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Blues was created before Jazz??

Discussion in 'General Instruction [BG]' started by Music_for_life, Jul 26, 2012.


  1. Music_for_life

    Music_for_life

    Aug 6, 2010
    I always think of blues as the dorsal spine of Jazz, Jazz structure was developed taking a lot of Blues elements for the foundation.
    I am right?
    Or they are different styles that influenced each other, like for x Jazz-Blues progressions like Blues in F,??
    Jazz is the father of Blues or Blues the father of jazz?
     
  2. Jazzkuma

    Jazzkuma

    Sep 12, 2008
    They sort of started to develop around the same time so i can't say blue is the father of jazz but each influenced each other. New Orleans was a huge melting pot and many styles of music emerged from this single city which then branched out into their own styles.
    They are family though, whether blues is the father or not is debatable.
     
  3. jordak

    jordak

    Apr 7, 2011
    Queens, NY
    The "country blues" style of music was born in the Mississippi Delta in the early 1900's. The "Classic Blues" (characterized by ensemble playing in strict time and form) became popular in the 1920's. Blues was a familiar idiom in most of jazz's history although there was certainly cross influence from blues to jazz and back.

    Check out this book by Ted Gioia (that I intend to finish reading one day). It's a very thorough survey of the development of jazz. http://www.amazon.com/The-History-Jazz-Ted-Gioia/dp/019512653X
     
  4. Violen

    Violen Instructor in the Vance/Rabbath Method Banned

    Apr 19, 2004
    Kansas City Metro Area
    Endorsing Artist: Conklin Guitars (Basses)
    It was born in the south/new orleans at the turn of the century and developed out of Black Celebration music in New Orleans, Army Marches and African Chants/Call and Responce. Blues, Jazz and Dixieland all came about from the same time and place.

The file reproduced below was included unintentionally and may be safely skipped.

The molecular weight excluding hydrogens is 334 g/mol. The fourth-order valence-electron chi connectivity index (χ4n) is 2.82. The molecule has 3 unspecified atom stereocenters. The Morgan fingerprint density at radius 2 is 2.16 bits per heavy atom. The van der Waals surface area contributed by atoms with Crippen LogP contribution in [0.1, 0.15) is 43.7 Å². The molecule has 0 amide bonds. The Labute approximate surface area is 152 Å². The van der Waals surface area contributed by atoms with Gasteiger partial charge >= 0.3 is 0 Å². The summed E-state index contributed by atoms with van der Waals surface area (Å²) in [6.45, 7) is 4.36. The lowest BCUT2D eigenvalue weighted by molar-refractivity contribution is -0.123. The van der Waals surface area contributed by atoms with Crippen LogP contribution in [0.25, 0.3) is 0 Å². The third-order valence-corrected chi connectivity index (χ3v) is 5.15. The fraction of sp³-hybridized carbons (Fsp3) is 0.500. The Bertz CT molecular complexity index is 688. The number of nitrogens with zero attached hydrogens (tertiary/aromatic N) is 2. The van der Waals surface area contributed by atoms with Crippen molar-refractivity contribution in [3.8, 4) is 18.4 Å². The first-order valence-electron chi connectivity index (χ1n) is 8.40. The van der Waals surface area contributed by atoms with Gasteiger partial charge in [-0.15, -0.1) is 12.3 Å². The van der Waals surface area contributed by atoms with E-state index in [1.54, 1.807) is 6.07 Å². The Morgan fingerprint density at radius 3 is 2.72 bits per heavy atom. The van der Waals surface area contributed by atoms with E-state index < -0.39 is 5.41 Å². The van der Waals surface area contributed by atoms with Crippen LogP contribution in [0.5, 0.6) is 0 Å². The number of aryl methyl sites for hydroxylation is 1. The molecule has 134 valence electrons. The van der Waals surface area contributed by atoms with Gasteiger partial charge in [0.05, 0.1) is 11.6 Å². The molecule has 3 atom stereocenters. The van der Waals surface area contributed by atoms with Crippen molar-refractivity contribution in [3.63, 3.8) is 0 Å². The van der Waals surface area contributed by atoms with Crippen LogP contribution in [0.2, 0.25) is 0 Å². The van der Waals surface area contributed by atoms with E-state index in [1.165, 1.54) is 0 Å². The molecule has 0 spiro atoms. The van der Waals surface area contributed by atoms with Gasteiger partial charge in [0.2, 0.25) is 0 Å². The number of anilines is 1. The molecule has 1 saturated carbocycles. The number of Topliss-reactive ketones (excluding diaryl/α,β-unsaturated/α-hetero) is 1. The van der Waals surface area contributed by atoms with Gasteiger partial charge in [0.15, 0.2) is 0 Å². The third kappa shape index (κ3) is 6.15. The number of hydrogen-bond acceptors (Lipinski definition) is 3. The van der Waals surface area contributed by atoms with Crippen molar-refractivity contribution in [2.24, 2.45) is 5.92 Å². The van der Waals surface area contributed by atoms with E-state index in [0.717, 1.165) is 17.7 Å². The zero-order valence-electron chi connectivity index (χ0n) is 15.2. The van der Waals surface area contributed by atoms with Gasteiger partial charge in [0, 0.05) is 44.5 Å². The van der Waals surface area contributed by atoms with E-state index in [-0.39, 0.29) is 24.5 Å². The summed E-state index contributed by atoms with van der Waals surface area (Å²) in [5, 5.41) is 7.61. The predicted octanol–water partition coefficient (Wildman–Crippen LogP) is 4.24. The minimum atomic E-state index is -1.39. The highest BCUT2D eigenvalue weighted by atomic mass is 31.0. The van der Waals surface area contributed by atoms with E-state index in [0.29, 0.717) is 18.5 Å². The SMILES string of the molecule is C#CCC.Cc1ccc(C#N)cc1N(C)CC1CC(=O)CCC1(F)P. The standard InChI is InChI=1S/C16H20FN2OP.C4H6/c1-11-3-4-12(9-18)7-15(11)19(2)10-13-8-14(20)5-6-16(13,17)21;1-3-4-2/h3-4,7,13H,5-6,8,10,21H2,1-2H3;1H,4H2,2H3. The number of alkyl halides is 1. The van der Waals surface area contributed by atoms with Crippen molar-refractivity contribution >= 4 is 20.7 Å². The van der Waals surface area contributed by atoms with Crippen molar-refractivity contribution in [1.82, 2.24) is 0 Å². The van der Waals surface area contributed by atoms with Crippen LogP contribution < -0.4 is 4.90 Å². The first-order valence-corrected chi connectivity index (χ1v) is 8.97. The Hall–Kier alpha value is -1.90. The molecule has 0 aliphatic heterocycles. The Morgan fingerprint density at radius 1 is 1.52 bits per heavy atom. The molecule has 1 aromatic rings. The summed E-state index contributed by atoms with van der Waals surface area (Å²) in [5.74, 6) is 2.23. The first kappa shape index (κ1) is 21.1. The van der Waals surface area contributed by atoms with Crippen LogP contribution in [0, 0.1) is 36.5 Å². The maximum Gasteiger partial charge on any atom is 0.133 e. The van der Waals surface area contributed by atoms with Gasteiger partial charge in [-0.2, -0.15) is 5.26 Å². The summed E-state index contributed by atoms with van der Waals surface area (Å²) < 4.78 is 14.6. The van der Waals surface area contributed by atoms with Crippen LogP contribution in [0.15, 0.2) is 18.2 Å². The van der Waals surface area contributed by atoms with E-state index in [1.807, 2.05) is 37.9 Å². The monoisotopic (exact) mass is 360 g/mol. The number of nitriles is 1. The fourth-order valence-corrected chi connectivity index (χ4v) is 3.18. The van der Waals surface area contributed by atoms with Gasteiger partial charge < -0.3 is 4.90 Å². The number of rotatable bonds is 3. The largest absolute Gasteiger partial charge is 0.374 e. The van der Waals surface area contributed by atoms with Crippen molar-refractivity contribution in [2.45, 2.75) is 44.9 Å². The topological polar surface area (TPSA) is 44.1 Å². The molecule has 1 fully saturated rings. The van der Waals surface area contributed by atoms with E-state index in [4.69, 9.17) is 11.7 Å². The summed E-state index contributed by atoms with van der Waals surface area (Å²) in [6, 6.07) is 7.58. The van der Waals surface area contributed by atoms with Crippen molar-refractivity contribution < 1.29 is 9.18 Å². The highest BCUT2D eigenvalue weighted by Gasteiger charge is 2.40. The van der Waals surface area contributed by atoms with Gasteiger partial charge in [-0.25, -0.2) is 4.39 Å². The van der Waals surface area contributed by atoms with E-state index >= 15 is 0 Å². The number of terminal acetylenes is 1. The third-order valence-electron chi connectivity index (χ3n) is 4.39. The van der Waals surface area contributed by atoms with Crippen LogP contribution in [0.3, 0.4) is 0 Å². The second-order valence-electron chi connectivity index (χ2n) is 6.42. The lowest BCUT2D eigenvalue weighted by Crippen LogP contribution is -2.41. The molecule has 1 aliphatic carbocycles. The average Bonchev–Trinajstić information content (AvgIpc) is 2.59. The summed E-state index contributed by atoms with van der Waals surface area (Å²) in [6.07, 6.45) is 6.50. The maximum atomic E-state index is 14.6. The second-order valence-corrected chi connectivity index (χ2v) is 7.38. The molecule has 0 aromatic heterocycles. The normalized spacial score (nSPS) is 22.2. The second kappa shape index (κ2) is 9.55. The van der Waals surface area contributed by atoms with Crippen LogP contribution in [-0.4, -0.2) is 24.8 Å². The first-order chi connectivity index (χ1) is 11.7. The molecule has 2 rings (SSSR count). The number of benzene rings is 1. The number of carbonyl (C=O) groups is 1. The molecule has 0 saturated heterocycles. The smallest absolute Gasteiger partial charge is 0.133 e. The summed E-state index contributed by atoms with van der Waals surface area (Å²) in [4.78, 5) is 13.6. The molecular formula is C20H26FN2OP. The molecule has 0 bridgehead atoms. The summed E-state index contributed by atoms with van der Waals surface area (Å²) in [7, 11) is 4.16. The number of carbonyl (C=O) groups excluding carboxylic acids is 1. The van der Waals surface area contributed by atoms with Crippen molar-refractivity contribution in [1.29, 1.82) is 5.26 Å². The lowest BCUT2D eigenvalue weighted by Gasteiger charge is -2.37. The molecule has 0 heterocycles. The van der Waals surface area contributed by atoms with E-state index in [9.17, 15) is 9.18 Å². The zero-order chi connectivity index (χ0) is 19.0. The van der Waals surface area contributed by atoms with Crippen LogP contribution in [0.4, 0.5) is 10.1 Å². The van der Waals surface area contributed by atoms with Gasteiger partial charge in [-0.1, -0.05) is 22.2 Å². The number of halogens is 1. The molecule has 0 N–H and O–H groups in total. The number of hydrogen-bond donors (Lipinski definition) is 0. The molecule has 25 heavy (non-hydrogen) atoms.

5. Fergie Fulton

    Fergie Fulton

    Nov 22, 2008
    Braintree
    Retrovibe Artist rota
    Blues has two distinct periods! As I see it, due to the time it developed, there is Blues and there is Electric Blues.

    Blues is a Black folk music that tells a story (as is all Blues music of any genre ) the music was just there to help it along, this is why a lot of people say it sounds the same when they talk of the I IV V structure, they hear the structure not the story.

    Electric Blues added an energy to it, an urgency if you will and is credited as being started in Chicago, where black field and immigrant workers went looking for work in the 20s and 30s.
    Having larger and louder audiences the need to make the music louder to be heard became apparent. As such metal bodied guitars with resonators were made by these workers in the factories and foundries they worked in. Then the electric amp came along, and into that the microphone, then guitars, harmonicas etc each instrument took on a new voice and sound as the need to turn up created a overdriven sound..and the rest they say is history.

    The structure of Blues music has a relationship to Scottish Folk and Country music in that use of I IV V. The connection may have been from the young Scottish men removed and cleared from their homes and either sent, sold, kidnapped, or deported to the New World colonies as gang/slavemasters or overseers of the slaves. When the sang songs and laments of their homelands there is every chance that the slaves they were put in charge of found empathy in the musics structure they heard and embellished on it with there on stories and experiences to pass on to others but also remember where they came from.